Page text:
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Antiseptic wipes made in China pulled in U.S.

Chinese-made antiseptic wipes and swabs distributed in the U.S. by a New York medical supply company have been recalled because of potential microbial contamination.

DUKAL Corp. of Ronkonkoma, N.Y., issued a nationwide voluntary recall of 4,300 cases of benzalkonium chloride swabs and antiseptic wipes, saying they may contain Burkholderia cepacia, bacteria that can cause infection and illness in people with underlying health problems. The recall was issued on July 25, but posted by the U.S. Food and Drug Administration on Wednesday.

“All customers are advised to discontinue use of products identified in this recall immediately as their use could lead to infections, some of which pose certain health risks in immune-suppressed patients,” the company said in a statement.

Two of some 50 lots of products, including Zee antiseptic swabs and Dukal BZK swabs, were found to contain the bacteria, John Grasso, vice president of operations for DUKAL, told NBCNews.com. 

“We’ve actually recalled the product back to 2009,” Grasso said.

The swabs were manufactured by Jianerkang Medical Dressing Co. The company’s website indicates it’s located in Jintan City in Jiangsu Province, China. 

For information about specific brands and packages, click here.

Grasso said FDA officials detected the contamination during a routine port inspection of imported products. The problem was traced to a faulty machine at the Chinese plant, he added. It has since been resolved.

DUKAL makes a wide range of medical products including antiseptics and cleansers, bandages, tapes and gauze dressings. Many of those products are included in first-aid kits and medical kits sent to people with medical problems. They are sold both over-the-counter and as part of kits. 

No illnesses have been associated with the potentially tainted products, Grasso said.

“For average healthy people, the presence of Burkholderia cepacia is not likely to cause serious health risks,” the company said.

FDA officials could not immediately comment on results of inspections or other enforcement actions at the Chinese plant.

Echoes of past tainted wipe recalls
The recall of antiseptic wipes comes more than a year after a massive recall of swabs, wipes and other products made and distributed by sister Wisconsin firms highlighted serious health risks and regulatory failures regarding microbial contamination in medical supplies.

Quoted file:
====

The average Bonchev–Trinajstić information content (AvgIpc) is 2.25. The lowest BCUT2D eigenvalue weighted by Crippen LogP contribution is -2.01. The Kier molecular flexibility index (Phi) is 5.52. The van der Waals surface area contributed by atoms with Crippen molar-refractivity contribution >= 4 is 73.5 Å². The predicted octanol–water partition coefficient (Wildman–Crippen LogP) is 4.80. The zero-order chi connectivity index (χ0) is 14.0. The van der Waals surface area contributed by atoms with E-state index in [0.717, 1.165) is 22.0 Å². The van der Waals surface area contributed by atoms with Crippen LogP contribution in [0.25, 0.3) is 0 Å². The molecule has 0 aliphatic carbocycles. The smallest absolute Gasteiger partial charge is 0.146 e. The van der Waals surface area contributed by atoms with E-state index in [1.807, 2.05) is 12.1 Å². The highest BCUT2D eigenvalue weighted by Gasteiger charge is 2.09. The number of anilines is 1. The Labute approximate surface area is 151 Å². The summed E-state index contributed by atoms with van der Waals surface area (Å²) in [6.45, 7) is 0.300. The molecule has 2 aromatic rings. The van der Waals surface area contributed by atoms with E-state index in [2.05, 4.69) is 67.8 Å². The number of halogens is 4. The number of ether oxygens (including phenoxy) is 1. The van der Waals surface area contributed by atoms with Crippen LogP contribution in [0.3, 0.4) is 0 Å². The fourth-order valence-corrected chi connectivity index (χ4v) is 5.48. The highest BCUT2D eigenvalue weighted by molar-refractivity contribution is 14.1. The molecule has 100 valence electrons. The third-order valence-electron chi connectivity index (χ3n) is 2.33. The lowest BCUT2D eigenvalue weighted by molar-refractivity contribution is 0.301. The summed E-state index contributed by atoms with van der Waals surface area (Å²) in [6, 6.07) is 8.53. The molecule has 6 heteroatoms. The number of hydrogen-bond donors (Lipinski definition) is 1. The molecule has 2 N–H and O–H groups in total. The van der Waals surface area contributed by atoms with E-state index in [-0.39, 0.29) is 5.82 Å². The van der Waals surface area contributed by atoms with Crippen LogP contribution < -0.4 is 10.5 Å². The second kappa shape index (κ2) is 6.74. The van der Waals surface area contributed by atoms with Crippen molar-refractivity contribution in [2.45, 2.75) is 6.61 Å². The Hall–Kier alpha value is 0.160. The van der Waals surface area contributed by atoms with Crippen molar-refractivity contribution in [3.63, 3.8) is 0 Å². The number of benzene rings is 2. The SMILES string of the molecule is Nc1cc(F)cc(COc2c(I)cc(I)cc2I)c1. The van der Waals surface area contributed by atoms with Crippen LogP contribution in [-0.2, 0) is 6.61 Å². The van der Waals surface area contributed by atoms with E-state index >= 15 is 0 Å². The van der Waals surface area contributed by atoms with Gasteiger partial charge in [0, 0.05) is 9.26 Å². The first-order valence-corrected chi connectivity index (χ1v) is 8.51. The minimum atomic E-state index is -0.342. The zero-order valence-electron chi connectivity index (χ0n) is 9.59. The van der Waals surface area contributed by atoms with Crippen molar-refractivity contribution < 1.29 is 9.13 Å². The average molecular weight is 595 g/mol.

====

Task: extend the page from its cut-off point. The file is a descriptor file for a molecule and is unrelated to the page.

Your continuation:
As of June, FDA officials said H&P Industries Inc. and the Triad Group of Hartland, Wis., remained closed under the terms of a federal consent decree that prohibits the firms from making or distributing products.

The firms have been cited in nearly a dozen lawsuits nationwide that alleged that contaminated wipes or other products led to serious illnesses and death.

The family of a 2-year-old Houston boy, Harrison Kothari, alleged that he died after contracting an infection caused by Bacillus cereus, the bacterium detected in the H&P wipes. The boy’s parents, Sandra and Shanoop Kothari, settled their lawsuit with H&P Industries in April, according to court records and interviews.

Other wipe-makers have recalled products because of potential contamination as well. Last September, Professional Disposables Inc. of Orangeburg, N.Y., recalled all lots of five different kinds of non-sterile alcohol prep pads because of possible contamination with Bacillus cereus.

And in April 2011, Rockline Industries of Springdale, Ark., recalled nearly a million units of baby wipes, including brands sent to Winn-Dixie stories and Walmart, because of potential contamination with Enterobacter gergoviae.

In February 2011, as scrutiny of the Triad alcohol prep pad recall was heating up, the DUKAL Corp. issued a press release from its Shanghai office. 

"Dukal's alcohol wipes are manufactured in accordance with all applicable FDA guidelines and strictly controlled and monitored by Dukal's quality assurance department," the release said. 

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